Nuclear Non-Proliferation Treaty (India can't escape its restrictions)


Martian

Senior Member
A simple question: Why would China approve of a "clean" waiver for India from the restrictions of the Nuclear Non-Proliferation Treaty (i.e. NPT)?

The obvious answer: China would not permit India to become a de-facto nuclear weapon state under the NPT. Hence, it should be obvious to everyone that India's exemption in 2008 from the Nuclear Supplier Group (i.e. NSG) was riddled with restrictions, which imposed the core NPT prohibitions in an explicit or implicit manner.

Bottom line: There will be no real exemption from the NPT for India. If India is not bound by the NPT then no other country will continue to accept the NPT restrictions placed on them.

All of the NPT restrictions are still in place. Excerpt from article:

"Through the ratification legislation—the US-India Nuclear Cooperation Approval and Non-Proliferation Enhancement Act (NCANEA)—Congress actually busted several myths peddled by New Delhi. First, NCANEA makes explicit that, “Nothing in the [123] Agreement shall be construed to supersede the legal requirements of the Henry J. Hyde Act.” Second, NCANEA stipulates that the US promise of uninterrupted fuel supply is a “political”, not legal, commitment. It cannot be anything else because the 123 Agreement itself confers an open-ended right on the US to suspend or terminate cooperation."

What benefit did India receive from the NSG exemption? Not much. Excerpt from article:

"Apart from retaining nuclear facilities in the military realm, India is being treated, for all intents and purposes, as a non-nuclear-weapons state and thus subject to the non-proliferation conditions applicable to such states, but with its non-membership in the Non-Proliferation Treaty carrying continuing penalties."

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"Nuclear chickens come home to roost
Posted: Wed, Jun 29 2011. 1:15 AM IST

The myth of a clean waiver from NSG has been finally busted with the group tightening its guidelines

During the more than three-year-long process to finalize the terms of the nuclear deal with the US, Prime Minister Manmohan Singh kept meretriciously reassuring the nation that he would operationalize the deal only after securing a broad political consensus in support. He even pledged: “Once the process is over, I will bring it before Parliament and abide by the House.”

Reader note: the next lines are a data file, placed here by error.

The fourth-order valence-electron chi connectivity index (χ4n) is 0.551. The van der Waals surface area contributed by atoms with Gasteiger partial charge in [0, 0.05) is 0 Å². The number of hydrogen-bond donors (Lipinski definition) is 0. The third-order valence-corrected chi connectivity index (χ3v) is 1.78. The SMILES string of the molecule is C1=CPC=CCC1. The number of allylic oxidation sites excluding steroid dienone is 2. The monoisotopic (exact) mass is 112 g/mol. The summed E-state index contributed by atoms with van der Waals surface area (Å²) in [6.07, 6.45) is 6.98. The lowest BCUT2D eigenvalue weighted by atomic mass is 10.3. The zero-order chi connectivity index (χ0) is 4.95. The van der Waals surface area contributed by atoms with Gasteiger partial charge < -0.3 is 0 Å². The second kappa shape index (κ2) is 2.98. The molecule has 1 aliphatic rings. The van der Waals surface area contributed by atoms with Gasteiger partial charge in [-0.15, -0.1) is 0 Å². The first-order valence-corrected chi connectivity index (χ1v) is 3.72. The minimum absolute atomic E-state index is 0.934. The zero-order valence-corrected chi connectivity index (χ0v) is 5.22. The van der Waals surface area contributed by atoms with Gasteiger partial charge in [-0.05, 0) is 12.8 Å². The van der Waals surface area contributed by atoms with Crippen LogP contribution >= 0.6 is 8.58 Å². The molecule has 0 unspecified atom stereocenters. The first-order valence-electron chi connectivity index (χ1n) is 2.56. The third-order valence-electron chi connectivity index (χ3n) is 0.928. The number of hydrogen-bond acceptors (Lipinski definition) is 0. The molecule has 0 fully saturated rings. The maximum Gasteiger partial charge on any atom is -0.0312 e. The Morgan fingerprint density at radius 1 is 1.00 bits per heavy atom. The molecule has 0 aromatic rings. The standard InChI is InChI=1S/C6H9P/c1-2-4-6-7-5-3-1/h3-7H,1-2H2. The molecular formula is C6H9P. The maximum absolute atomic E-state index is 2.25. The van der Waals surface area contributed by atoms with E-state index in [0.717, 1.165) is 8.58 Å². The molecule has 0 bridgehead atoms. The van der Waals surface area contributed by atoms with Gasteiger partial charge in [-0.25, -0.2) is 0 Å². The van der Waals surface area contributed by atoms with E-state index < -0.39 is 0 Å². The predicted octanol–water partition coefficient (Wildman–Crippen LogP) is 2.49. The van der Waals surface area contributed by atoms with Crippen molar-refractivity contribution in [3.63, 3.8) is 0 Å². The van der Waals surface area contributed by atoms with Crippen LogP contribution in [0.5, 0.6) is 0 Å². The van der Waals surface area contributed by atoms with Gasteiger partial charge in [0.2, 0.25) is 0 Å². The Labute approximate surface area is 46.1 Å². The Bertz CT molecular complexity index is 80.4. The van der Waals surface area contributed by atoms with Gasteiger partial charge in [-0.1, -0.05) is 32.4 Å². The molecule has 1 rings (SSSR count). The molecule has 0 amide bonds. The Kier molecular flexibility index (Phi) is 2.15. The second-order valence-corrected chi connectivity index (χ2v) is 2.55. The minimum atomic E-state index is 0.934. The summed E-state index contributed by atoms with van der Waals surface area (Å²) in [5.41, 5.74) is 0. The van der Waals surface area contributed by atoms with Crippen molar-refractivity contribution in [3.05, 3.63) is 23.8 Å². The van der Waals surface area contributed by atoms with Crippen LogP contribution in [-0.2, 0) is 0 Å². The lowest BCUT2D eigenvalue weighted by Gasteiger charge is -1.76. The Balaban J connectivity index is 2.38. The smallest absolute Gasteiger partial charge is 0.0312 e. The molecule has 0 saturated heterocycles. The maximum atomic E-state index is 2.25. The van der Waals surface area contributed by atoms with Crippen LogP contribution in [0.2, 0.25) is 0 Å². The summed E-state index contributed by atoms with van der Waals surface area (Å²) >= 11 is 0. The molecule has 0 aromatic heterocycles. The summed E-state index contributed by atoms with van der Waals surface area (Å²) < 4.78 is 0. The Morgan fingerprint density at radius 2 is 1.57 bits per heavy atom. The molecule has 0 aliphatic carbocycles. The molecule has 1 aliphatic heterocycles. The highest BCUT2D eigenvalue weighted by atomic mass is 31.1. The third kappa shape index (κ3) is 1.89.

Yet, he completely bypassed Parliament. And instead of any attempt at consensus building, the country witnessed a polarizing single-mindedness to clinch the deal at any cost.

Now, with several of Singh’s key assurances to the nation falling by the wayside, the nuclear chickens have come home to roost. The Nuclear Suppliers Group’s (NSG’s) new ban on enrichment and reprocessing (ENR) equipment transfers fulfills one of the last remaining conditions of US’ Hyde Act, highlighting the rising costs for India of a deal whose much-trumpeted benefits are likely to remain elusive. India also has ended up without a legally binding fuel supply guarantee, despite its bitter experience over the US-built Tarapur plant. And it has secured no right to take corrective measures even if the  US  again  unilaterally terminates cooperation, as did in the 1970s.

That NSG granted India a clean, unrestricted waiver in 2008 is a myth the politically besieged Singh government created to save face in public. In truth, it had signalled to the US earlier that it could live with a conditional waiver as long as the conditions were not embarrassingly conspicuous. Indian diplomacy sought to ensure that prohibitions on nuclear testing and ENR transfers remained implicit, or else Singh would stand exposed at home.

In this light, NSG, amid a tussle between non-proliferation purists and pragmatists in its ranks, arrived at a waiver whose language was politically palatable to New Delhi, but whose basic terms meshed with the stipulations in the Hyde Act and some of the purists’ demands. The waiver text incorporated several layers of riders— some explicit and some implicit.